Some of those states have been more successful than others at fighting it and that’s down to the individual states rather than federal government which has concentrated on unheralded levels of financial support.
            Of course you’re probably not aware of much of this because most of the US media like that in Ireland is liberal and biased.

  3. Listrade

    C’mon. Hopefully, no matter what side you support we can all surely agree that was horrible. A sh*t show indeed.

    But for all my left buddies, there is no victory here. We’re seeing how small things are spun, not just small things, but false things. It’s gone around the world and all the well-meaning liberals are perpetuating the story. Let’s be the ones to stop it.

    1. Would you shut, up man was kinda funny and Trump was annoying. But, we now get to forget that Biden was refusing to give a definitive policy statement. The highlight real doesn’t even show it. Biden gets a pass. The question was about the Supreme Court. It’s not like that hasn’t been a major issue this last week.

    2. White Supremacy. Trump is racist, worse he’s stupid and racist and needs the racist vote…but the spin on this bit is worrying. Yes the racists have coopted it. Yes it looks bad when isolated, but it’s clear that he misspoke. He was asked if he would tell the white supremacists to stand down. Sure he fluffed it and got in his Antifa and all that jazz, but he was asked definitively if he would tell them to stand down and then he fluffed his lines. He’s an idiot. He clearly couldn’t remember the actual term Chris Wallace said. To repeat, he’s an actual racist, he’s an actual idiot, but he didn’t deliberately tell racist militias to be on the standby for a civil war.

    And that’s just one problem: media. All the so-called trusted sources spinning a narrative when it’s unnecessary. Social media awash with retweets. We hear how democratic donations soured during the debate. I mean sure, wave your cash. Let’s see where those donations came from though. I don’t remember a Biden pledge akin to Saunders not to take the dodgy money. Kudos to Joe for having so many rich followers who can donate so much.

    We’re here in the dystopia. We’ve arrived in the sci-fi stories where the two politicians are reprehensible in their own ways, but we have to decide between two different doomsdays. Like most others, I probably prefer the one with a less overt racism (we prefer our racism hidden beneath the surface inside vague-status-quo-maintaining policies), and less overt corruption (let’s keep that to the old school lobbying and donations rather than outright nepotism and enriching yourself).

    It’s like watching City play PSG, if only there was a way for them both to lose. Except one will win and the poor will continue to lose. Let’s clap a system that makes the ultimate hegemony-preserving candidate seem like a radical.

    1. Nigel

      This will be the model going forward
      Biden – doesn’t give definitive policy statements.
      Trump – rallied white supremacists for a civil war, but a case could be made that it was an accidental rallying cry for white supremacists.
      Verdict: Biden got a pass, even though getting a proper discussion of policy past that buffoon would tax anyone.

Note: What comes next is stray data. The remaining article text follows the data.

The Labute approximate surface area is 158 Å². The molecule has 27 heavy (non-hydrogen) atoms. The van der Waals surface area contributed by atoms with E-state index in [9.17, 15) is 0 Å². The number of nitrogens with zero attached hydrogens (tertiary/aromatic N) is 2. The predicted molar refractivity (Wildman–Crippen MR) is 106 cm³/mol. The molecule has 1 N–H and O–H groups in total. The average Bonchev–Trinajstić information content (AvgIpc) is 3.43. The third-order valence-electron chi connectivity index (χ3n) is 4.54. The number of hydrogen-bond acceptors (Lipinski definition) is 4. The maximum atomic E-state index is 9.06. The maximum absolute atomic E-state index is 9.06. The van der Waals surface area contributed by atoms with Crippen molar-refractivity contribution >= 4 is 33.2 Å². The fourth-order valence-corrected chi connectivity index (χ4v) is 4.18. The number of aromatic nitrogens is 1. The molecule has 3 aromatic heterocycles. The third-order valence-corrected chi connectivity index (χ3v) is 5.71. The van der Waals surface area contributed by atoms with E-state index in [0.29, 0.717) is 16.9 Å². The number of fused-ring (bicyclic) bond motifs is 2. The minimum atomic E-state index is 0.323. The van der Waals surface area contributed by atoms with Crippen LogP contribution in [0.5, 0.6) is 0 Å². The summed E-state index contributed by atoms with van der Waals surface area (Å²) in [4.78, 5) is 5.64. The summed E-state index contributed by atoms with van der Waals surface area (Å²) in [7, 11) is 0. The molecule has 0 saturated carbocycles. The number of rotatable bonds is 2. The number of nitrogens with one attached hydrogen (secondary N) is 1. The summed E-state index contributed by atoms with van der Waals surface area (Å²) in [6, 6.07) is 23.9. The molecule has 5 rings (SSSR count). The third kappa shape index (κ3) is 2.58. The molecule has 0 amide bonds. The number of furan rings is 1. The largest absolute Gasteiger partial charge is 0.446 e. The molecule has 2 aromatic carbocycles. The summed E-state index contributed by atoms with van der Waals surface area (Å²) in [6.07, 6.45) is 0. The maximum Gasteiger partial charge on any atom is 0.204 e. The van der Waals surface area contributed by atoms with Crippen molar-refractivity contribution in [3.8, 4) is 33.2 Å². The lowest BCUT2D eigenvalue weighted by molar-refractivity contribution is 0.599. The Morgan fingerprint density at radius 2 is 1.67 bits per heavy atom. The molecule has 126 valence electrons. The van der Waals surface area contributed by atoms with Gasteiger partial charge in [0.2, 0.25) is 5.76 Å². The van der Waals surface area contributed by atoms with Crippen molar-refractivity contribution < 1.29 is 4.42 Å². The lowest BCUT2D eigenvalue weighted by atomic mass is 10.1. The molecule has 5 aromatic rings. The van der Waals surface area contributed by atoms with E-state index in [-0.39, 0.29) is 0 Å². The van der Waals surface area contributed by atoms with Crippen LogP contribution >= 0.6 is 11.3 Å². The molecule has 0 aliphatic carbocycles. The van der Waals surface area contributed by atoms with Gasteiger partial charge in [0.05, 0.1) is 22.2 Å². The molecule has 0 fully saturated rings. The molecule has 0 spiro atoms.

Blame the media all we like, but this ridiculous set of standards seems deep-rooted.

      1. Nigel

        I would never consent to a bunch of heavily armed white supremacist murderers who collude with the police and plot and prepare for a civil war oh no wait that’s Proud Boys, I do not condone the terrorists from antifa committing acts of violence against plastic bullets and tear gas canisters by viciously assaulting them with their faces.

      2. Junkface

        The real problem coming up is the hundreds of armed right wing Militia’s across the US who are now firm believers in Qanon rubbish. Come election week, waiting for the results, anything perceived as stealing the election by either side could set off riots all over the country and then if the Militia’s step up and start shooting it could spark a civil war. There’s enough division, delusion and hatred there now.

        1. Scundered

          Could have seen it coming a long time ago when identity politics started taking a grip in all aspects of society, even BLM are intent on having an armed militia, this is the leader in Oxford calling for it. https://youtu.be/XqWGlLKCxE8

          It’s about time people started really thinking about the things they support, and start judging people by individualism instead of group identities or it’s going to end in a blood bath

    2. Scundered

      He didn’t say anything racist though, that implication all happened inside left wing minds, the most racist thing going on at the moment is identity politics, which comes in the guise of far left social justice, attractive on the surface promising to deliver virtuousness to all those dumb enough to promote it, but essentially judging people by their colour and promoting accordingly. And that is Biden’s thing, and it’s burning USA to the ground.

      1. Nigel

        His 2016 campaign and presumably his current campaign treated black voters as people who had to be DETERRED. Sure, that’s a form of identity politics, but not a left one. Perhaps these actions and the attitude it suggests by the Republican Party, might have contributed to the current unrest? Don’t black people have a right to be angry and upset that they are regarded as a group to by silenced and supressed by the party that controls the presidency and the Senate, and have been for decades? Let me stress this again, because revolutions have started for less – they want to stop black people from voting.